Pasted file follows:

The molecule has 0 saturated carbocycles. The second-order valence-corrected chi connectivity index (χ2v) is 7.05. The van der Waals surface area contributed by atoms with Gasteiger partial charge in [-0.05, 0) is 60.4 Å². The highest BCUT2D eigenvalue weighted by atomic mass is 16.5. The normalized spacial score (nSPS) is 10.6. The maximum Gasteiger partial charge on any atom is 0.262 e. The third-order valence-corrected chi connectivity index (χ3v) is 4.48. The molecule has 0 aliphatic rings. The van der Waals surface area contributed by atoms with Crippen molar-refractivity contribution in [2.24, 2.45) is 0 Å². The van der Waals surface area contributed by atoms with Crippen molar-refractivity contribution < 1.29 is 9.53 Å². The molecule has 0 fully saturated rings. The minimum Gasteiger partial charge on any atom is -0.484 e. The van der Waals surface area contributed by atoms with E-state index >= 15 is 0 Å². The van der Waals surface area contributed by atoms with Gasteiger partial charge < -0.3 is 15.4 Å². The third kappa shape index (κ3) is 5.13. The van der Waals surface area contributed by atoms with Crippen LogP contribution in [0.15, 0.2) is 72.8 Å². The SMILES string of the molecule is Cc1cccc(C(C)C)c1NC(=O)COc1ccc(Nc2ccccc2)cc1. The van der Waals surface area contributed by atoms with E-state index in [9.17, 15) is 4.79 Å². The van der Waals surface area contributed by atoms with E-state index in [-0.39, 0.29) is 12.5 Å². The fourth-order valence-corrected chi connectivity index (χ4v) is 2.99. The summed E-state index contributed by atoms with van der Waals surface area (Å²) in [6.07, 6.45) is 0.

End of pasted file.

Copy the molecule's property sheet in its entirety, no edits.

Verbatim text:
The molecule has 0 saturated carbocycles. The second-order valence-corrected chi connectivity index (χ2v) is 7.05. The van der Waals surface area contributed by atoms with Gasteiger partial charge in [-0.05, 0) is 60.4 Å². The highest BCUT2D eigenvalue weighted by atomic mass is 16.5. The normalized spacial score (nSPS) is 10.6. The maximum Gasteiger partial charge on any atom is 0.262 e. The third-order valence-corrected chi connectivity index (χ3v) is 4.48. The molecule has 0 aliphatic rings. The van der Waals surface area contributed by atoms with Crippen molar-refractivity contribution in [2.24, 2.45) is 0 Å². The van der Waals surface area contributed by atoms with Crippen molar-refractivity contribution < 1.29 is 9.53 Å². The molecule has 0 fully saturated rings. The minimum Gasteiger partial charge on any atom is -0.484 e. The van der Waals surface area contributed by atoms with E-state index >= 15 is 0 Å². The van der Waals surface area contributed by atoms with Gasteiger partial charge < -0.3 is 15.4 Å². The third kappa shape index (κ3) is 5.13. The van der Waals surface area contributed by atoms with Crippen LogP contribution in [0.15, 0.2) is 72.8 Å². The SMILES string of the molecule is Cc1cccc(C(C)C)c1NC(=O)COc1ccc(Nc2ccccc2)cc1. The van der Waals surface area contributed by atoms with E-state index in [9.17, 15) is 4.79 Å². The van der Waals surface area contributed by atoms with E-state index in [-0.39, 0.29) is 12.5 Å². The fourth-order valence-corrected chi connectivity index (χ4v) is 2.99. The summed E-state index contributed by atoms with van der Waals surface area (Å²) in [6.07, 6.45) is 0.